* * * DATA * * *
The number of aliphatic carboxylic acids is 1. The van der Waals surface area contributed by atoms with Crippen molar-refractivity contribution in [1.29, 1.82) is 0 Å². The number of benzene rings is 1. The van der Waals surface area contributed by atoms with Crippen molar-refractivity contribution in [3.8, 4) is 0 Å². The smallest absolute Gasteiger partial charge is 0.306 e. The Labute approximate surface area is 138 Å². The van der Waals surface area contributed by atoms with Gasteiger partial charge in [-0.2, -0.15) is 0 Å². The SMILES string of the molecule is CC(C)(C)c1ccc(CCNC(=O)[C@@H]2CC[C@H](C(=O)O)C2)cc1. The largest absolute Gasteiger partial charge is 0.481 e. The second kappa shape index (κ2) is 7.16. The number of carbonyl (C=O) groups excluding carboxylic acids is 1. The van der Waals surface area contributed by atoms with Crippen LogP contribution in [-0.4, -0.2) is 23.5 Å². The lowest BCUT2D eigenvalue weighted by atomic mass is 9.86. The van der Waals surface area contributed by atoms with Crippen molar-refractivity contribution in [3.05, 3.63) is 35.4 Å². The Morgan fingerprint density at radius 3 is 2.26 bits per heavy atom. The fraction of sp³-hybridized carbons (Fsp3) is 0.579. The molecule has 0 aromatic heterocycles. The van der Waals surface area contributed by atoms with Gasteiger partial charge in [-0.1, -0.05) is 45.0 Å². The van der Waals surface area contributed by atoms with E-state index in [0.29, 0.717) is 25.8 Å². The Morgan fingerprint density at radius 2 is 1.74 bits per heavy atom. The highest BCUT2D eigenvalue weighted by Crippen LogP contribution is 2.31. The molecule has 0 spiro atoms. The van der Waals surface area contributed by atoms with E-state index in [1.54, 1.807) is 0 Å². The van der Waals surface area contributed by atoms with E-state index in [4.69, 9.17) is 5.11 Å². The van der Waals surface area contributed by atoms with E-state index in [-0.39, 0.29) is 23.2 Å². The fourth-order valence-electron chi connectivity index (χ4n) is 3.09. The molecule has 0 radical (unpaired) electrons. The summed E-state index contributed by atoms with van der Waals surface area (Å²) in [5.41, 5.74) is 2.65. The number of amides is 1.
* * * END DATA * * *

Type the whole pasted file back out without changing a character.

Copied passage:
The number of aliphatic carboxylic acids is 1. The van der Waals surface area contributed by atoms with Crippen molar-refractivity contribution in [1.29, 1.82) is 0 Å². The number of benzene rings is 1. The van der Waals surface area contributed by atoms with Crippen molar-refractivity contribution in [3.8, 4) is 0 Å². The smallest absolute Gasteiger partial charge is 0.306 e. The Labute approximate surface area is 138 Å². The van der Waals surface area contributed by atoms with Gasteiger partial charge in [-0.2, -0.15) is 0 Å². The SMILES string of the molecule is CC(C)(C)c1ccc(CCNC(=O)[C@@H]2CC[C@H](C(=O)O)C2)cc1. The largest absolute Gasteiger partial charge is 0.481 e. The second kappa shape index (κ2) is 7.16. The number of carbonyl (C=O) groups excluding carboxylic acids is 1. The van der Waals surface area contributed by atoms with Crippen LogP contribution in [-0.4, -0.2) is 23.5 Å². The lowest BCUT2D eigenvalue weighted by atomic mass is 9.86. The van der Waals surface area contributed by atoms with Crippen molar-refractivity contribution in [3.05, 3.63) is 35.4 Å². The Morgan fingerprint density at radius 3 is 2.26 bits per heavy atom. The fraction of sp³-hybridized carbons (Fsp3) is 0.579. The molecule has 0 aromatic heterocycles. The van der Waals surface area contributed by atoms with Gasteiger partial charge in [-0.1, -0.05) is 45.0 Å². The van der Waals surface area contributed by atoms with E-state index in [0.29, 0.717) is 25.8 Å². The Morgan fingerprint density at radius 2 is 1.74 bits per heavy atom. The highest BCUT2D eigenvalue weighted by Crippen LogP contribution is 2.31. The molecule has 0 spiro atoms. The van der Waals surface area contributed by atoms with E-state index in [1.54, 1.807) is 0 Å². The van der Waals surface area contributed by atoms with E-state index in [4.69, 9.17) is 5.11 Å². The van der Waals surface area contributed by atoms with E-state index in [-0.39, 0.29) is 23.2 Å². The fourth-order valence-electron chi connectivity index (χ4n) is 3.09. The molecule has 0 radical (unpaired) electrons. The summed E-state index contributed by atoms with van der Waals surface area (Å²) in [5.41, 5.74) is 2.65. The number of amides is 1.